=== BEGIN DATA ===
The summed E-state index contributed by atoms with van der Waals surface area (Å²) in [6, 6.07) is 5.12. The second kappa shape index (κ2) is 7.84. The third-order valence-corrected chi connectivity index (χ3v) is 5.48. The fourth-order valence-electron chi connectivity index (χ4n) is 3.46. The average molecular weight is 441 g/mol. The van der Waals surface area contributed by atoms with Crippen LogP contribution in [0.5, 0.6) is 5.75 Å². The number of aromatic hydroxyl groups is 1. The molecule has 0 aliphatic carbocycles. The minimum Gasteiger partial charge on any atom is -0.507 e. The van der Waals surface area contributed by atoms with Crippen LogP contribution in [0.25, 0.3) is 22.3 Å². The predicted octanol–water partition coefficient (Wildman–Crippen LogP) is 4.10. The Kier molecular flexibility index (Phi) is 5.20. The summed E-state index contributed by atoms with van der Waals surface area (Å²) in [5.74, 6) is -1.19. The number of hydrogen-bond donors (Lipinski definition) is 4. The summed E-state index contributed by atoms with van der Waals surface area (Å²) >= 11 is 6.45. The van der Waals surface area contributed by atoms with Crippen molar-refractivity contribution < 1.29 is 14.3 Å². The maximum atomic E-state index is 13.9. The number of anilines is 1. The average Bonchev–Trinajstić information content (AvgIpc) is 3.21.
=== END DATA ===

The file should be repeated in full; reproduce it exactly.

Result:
The summed E-state index contributed by atoms with van der Waals surface area (Å²) in [6, 6.07) is 5.12. The second kappa shape index (κ2) is 7.84. The third-order valence-corrected chi connectivity index (χ3v) is 5.48. The fourth-order valence-electron chi connectivity index (χ4n) is 3.46. The average molecular weight is 441 g/mol. The van der Waals surface area contributed by atoms with Crippen LogP contribution in [0.5, 0.6) is 5.75 Å². The number of aromatic hydroxyl groups is 1. The molecule has 0 aliphatic carbocycles. The minimum Gasteiger partial charge on any atom is -0.507 e. The van der Waals surface area contributed by atoms with Crippen LogP contribution in [0.25, 0.3) is 22.3 Å². The predicted octanol–water partition coefficient (Wildman–Crippen LogP) is 4.10. The Kier molecular flexibility index (Phi) is 5.20. The summed E-state index contributed by atoms with van der Waals surface area (Å²) in [5.74, 6) is -1.19. The number of hydrogen-bond donors (Lipinski definition) is 4. The summed E-state index contributed by atoms with van der Waals surface area (Å²) >= 11 is 6.45. The van der Waals surface area contributed by atoms with Crippen molar-refractivity contribution < 1.29 is 14.3 Å². The maximum atomic E-state index is 13.9. The number of anilines is 1. The average Bonchev–Trinajstić information content (AvgIpc) is 3.21.